It happens to everyone. There is no one working today who hasn’t made a mistake at work. Whether it’s forgetting to lock the back door when you leave, introducing spelling mistakes in your new business-related Facebook update or leaving the break room coffeepot on when you heat up your morning cup, you will likely make a mistake someday.

So, if you make a mistake, own up to it. It’s especially important if you need to fix it.

But, some ways of owning up are better than others. Here are three best practices on how to do it.

1. Don’t get overly emotional

Before coming clean, take a deep breath. Stay calm. Remember, don’t let emotions get involved during the situation. They can only make things worse. So, no tears. No repetition of how sorry you are. No hiding.

Even if you see a wanted promotion flying away as a result of the mistake, remember it’s unlikely the perception of you will change due to one mistake. Good managers evaluate your performance over time. They keep things in perspective. So, should you.

2. Follow appropriate channels to report it

The purpose of owning up to a mistake is not to turn the spotlight on your behavior. It is to correct the mistake, if possible. Lock the door from now on, for example. Fix the spelling mistake. Turn off the coffee pot. (And post a reminder.)

Follow the appropriate channels to fix it. That’s either your supervisor, assuming you were assigned the responsibility because your supervisor was in charge overall, or the people most directly affected.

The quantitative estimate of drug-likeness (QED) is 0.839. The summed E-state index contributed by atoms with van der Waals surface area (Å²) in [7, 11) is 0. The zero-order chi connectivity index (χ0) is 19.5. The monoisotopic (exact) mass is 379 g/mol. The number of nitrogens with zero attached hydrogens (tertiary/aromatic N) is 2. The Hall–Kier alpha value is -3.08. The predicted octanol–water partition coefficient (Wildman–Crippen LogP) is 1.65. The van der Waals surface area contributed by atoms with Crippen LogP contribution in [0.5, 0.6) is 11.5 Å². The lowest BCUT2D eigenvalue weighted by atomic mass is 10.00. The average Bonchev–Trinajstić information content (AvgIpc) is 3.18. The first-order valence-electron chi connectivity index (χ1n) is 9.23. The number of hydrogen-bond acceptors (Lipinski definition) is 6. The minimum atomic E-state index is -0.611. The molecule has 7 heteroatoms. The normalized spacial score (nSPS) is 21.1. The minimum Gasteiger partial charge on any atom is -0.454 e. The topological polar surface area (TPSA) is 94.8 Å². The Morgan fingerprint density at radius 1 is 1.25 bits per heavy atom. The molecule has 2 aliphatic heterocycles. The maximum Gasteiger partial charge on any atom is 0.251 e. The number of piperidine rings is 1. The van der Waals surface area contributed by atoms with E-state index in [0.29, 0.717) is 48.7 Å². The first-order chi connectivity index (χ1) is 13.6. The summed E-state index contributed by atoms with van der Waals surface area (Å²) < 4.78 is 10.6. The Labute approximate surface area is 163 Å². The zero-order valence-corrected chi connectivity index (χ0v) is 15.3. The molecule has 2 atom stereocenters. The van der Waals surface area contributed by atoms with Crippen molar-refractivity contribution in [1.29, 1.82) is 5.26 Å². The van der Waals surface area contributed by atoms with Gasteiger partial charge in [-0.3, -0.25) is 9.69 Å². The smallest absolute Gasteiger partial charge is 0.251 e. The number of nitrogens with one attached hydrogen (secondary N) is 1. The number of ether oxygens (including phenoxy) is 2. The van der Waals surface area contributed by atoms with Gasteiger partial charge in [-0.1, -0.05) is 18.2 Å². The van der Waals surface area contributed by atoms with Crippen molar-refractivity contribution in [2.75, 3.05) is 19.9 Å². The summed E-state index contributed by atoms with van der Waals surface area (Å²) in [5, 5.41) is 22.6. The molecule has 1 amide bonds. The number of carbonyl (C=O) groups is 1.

Don’t immediately rush to your best friend at work and report it. Don’t pass it through the grapevine. Don’t tell the first person you see. Don’t send it over email or other public communication. None of these people or channels are the ones necessarily affected or the ones who can fix the mistake.

3. Don’t excessively apologize

Some people advise never apologizing at work. Meaning: don’t say you’re sorry. You can indicate you know something is a mistake by going through channels to fix it. Apologizing repeatedly can be interpreted as you’re unable to handle the pressure in the workplace.

If you do apologize, just do it once. Remember that everyone makes mistakes.

The better plan is simply to use any feedback to learn from the situation. Then don’t make the mistake again!

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